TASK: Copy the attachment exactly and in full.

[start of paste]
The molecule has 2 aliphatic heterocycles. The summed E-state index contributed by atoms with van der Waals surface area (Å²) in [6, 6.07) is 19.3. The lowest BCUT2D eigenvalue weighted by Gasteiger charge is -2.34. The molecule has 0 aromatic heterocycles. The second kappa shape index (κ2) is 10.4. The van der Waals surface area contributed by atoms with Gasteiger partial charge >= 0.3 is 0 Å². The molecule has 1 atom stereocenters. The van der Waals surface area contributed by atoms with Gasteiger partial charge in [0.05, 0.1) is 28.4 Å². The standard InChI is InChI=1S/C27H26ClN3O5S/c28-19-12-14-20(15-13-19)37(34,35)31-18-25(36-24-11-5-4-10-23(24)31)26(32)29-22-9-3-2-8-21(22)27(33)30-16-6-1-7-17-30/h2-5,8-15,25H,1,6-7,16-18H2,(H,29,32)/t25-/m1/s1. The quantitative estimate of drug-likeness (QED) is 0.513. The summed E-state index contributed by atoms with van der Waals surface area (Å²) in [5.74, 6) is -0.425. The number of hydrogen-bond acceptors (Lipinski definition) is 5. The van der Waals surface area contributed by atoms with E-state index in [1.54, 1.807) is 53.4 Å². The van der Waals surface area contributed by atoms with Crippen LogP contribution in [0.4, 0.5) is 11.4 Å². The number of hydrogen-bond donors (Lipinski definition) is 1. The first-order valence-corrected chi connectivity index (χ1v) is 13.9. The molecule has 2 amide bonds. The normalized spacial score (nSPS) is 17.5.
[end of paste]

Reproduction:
The molecule has 2 aliphatic heterocycles. The summed E-state index contributed by atoms with van der Waals surface area (Å²) in [6, 6.07) is 19.3. The lowest BCUT2D eigenvalue weighted by Gasteiger charge is -2.34. The molecule has 0 aromatic heterocycles. The second kappa shape index (κ2) is 10.4. The van der Waals surface area contributed by atoms with Gasteiger partial charge >= 0.3 is 0 Å². The molecule has 1 atom stereocenters. The van der Waals surface area contributed by atoms with Gasteiger partial charge in [0.05, 0.1) is 28.4 Å². The standard InChI is InChI=1S/C27H26ClN3O5S/c28-19-12-14-20(15-13-19)37(34,35)31-18-25(36-24-11-5-4-10-23(24)31)26(32)29-22-9-3-2-8-21(22)27(33)30-16-6-1-7-17-30/h2-5,8-15,25H,1,6-7,16-18H2,(H,29,32)/t25-/m1/s1. The quantitative estimate of drug-likeness (QED) is 0.513. The summed E-state index contributed by atoms with van der Waals surface area (Å²) in [5.74, 6) is -0.425. The number of hydrogen-bond acceptors (Lipinski definition) is 5. The van der Waals surface area contributed by atoms with E-state index in [1.54, 1.807) is 53.4 Å². The van der Waals surface area contributed by atoms with Crippen LogP contribution in [0.4, 0.5) is 11.4 Å². The number of hydrogen-bond donors (Lipinski definition) is 1. The first-order valence-corrected chi connectivity index (χ1v) is 13.9. The molecule has 2 amide bonds. The normalized spacial score (nSPS) is 17.5.